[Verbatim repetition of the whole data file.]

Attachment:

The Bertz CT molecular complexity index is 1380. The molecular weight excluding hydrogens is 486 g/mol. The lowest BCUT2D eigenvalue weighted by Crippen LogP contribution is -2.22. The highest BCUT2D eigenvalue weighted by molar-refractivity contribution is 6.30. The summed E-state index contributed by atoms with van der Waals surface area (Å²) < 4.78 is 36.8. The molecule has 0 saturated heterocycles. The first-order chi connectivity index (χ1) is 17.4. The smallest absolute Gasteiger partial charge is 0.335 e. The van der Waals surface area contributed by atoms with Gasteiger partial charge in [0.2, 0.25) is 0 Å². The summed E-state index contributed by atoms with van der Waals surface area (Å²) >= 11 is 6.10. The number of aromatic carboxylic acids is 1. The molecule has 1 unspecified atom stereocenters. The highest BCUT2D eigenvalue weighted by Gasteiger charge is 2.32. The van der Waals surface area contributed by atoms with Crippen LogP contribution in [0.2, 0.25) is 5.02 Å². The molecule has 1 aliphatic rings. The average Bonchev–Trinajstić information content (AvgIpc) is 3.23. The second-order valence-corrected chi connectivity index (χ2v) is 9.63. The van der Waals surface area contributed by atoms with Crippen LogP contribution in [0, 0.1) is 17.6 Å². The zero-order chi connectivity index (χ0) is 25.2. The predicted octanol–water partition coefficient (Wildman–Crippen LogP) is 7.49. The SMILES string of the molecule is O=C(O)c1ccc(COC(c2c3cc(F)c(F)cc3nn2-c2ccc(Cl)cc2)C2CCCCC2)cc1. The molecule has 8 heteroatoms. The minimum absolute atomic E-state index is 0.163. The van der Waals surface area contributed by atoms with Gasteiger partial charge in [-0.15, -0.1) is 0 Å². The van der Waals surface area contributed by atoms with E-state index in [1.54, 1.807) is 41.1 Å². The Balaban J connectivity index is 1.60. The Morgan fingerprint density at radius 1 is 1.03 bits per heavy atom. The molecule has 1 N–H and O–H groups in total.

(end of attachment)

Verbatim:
The Bertz CT molecular complexity index is 1380. The molecular weight excluding hydrogens is 486 g/mol. The lowest BCUT2D eigenvalue weighted by Crippen LogP contribution is -2.22. The highest BCUT2D eigenvalue weighted by molar-refractivity contribution is 6.30. The summed E-state index contributed by atoms with van der Waals surface area (Å²) < 4.78 is 36.8. The molecule has 0 saturated heterocycles. The first-order chi connectivity index (χ1) is 17.4. The smallest absolute Gasteiger partial charge is 0.335 e. The van der Waals surface area contributed by atoms with Gasteiger partial charge in [0.2, 0.25) is 0 Å². The summed E-state index contributed by atoms with van der Waals surface area (Å²) >= 11 is 6.10. The number of aromatic carboxylic acids is 1. The molecule has 1 unspecified atom stereocenters. The highest BCUT2D eigenvalue weighted by Gasteiger charge is 2.32. The van der Waals surface area contributed by atoms with Crippen LogP contribution in [0.2, 0.25) is 5.02 Å². The molecule has 1 aliphatic rings. The average Bonchev–Trinajstić information content (AvgIpc) is 3.23. The second-order valence-corrected chi connectivity index (χ2v) is 9.63. The van der Waals surface area contributed by atoms with Crippen LogP contribution in [0, 0.1) is 17.6 Å². The zero-order chi connectivity index (χ0) is 25.2. The predicted octanol–water partition coefficient (Wildman–Crippen LogP) is 7.49. The SMILES string of the molecule is O=C(O)c1ccc(COC(c2c3cc(F)c(F)cc3nn2-c2ccc(Cl)cc2)C2CCCCC2)cc1. The molecule has 8 heteroatoms. The minimum absolute atomic E-state index is 0.163. The van der Waals surface area contributed by atoms with Gasteiger partial charge in [-0.15, -0.1) is 0 Å². The van der Waals surface area contributed by atoms with E-state index in [1.54, 1.807) is 41.1 Å². The Balaban J connectivity index is 1.60. The Morgan fingerprint density at radius 1 is 1.03 bits per heavy atom. The molecule has 1 N–H and O–H groups in total.